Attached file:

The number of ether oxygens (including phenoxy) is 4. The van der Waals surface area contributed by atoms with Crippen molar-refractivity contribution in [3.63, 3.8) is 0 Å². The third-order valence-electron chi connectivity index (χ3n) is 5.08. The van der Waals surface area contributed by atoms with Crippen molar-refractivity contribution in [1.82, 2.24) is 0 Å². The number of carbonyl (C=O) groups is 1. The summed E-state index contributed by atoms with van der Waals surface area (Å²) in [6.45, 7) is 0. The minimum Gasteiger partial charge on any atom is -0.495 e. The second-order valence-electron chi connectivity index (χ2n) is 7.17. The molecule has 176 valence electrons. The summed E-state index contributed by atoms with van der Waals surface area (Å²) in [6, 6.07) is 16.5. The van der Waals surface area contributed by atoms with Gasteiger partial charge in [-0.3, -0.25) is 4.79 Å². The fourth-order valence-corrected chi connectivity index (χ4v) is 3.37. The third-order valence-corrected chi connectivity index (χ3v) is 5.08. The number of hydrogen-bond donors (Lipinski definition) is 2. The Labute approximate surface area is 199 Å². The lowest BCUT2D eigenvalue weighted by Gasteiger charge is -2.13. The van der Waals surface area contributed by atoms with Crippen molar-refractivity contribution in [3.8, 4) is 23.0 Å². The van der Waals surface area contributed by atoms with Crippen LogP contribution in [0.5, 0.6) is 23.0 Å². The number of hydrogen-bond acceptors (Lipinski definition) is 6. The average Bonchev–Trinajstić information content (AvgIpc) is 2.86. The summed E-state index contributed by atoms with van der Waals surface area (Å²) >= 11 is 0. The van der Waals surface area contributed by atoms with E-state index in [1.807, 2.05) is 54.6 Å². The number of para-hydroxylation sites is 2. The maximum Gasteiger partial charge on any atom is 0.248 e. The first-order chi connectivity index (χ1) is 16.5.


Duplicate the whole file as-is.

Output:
The number of ether oxygens (including phenoxy) is 4. The van der Waals surface area contributed by atoms with Crippen molar-refractivity contribution in [3.63, 3.8) is 0 Å². The third-order valence-electron chi connectivity index (χ3n) is 5.08. The van der Waals surface area contributed by atoms with Crippen molar-refractivity contribution in [1.82, 2.24) is 0 Å². The number of carbonyl (C=O) groups is 1. The summed E-state index contributed by atoms with van der Waals surface area (Å²) in [6.45, 7) is 0. The minimum Gasteiger partial charge on any atom is -0.495 e. The second-order valence-electron chi connectivity index (χ2n) is 7.17. The molecule has 176 valence electrons. The summed E-state index contributed by atoms with van der Waals surface area (Å²) in [6, 6.07) is 16.5. The van der Waals surface area contributed by atoms with Gasteiger partial charge in [-0.3, -0.25) is 4.79 Å². The fourth-order valence-corrected chi connectivity index (χ4v) is 3.37. The third-order valence-corrected chi connectivity index (χ3v) is 5.08. The number of hydrogen-bond donors (Lipinski definition) is 2. The Labute approximate surface area is 199 Å². The lowest BCUT2D eigenvalue weighted by Gasteiger charge is -2.13. The van der Waals surface area contributed by atoms with Crippen molar-refractivity contribution in [3.8, 4) is 23.0 Å². The van der Waals surface area contributed by atoms with Crippen LogP contribution in [0.5, 0.6) is 23.0 Å². The number of hydrogen-bond acceptors (Lipinski definition) is 6. The average Bonchev–Trinajstić information content (AvgIpc) is 2.86. The summed E-state index contributed by atoms with van der Waals surface area (Å²) >= 11 is 0. The van der Waals surface area contributed by atoms with E-state index in [1.807, 2.05) is 54.6 Å². The number of para-hydroxylation sites is 2. The maximum Gasteiger partial charge on any atom is 0.248 e. The first-order chi connectivity index (χ1) is 16.5.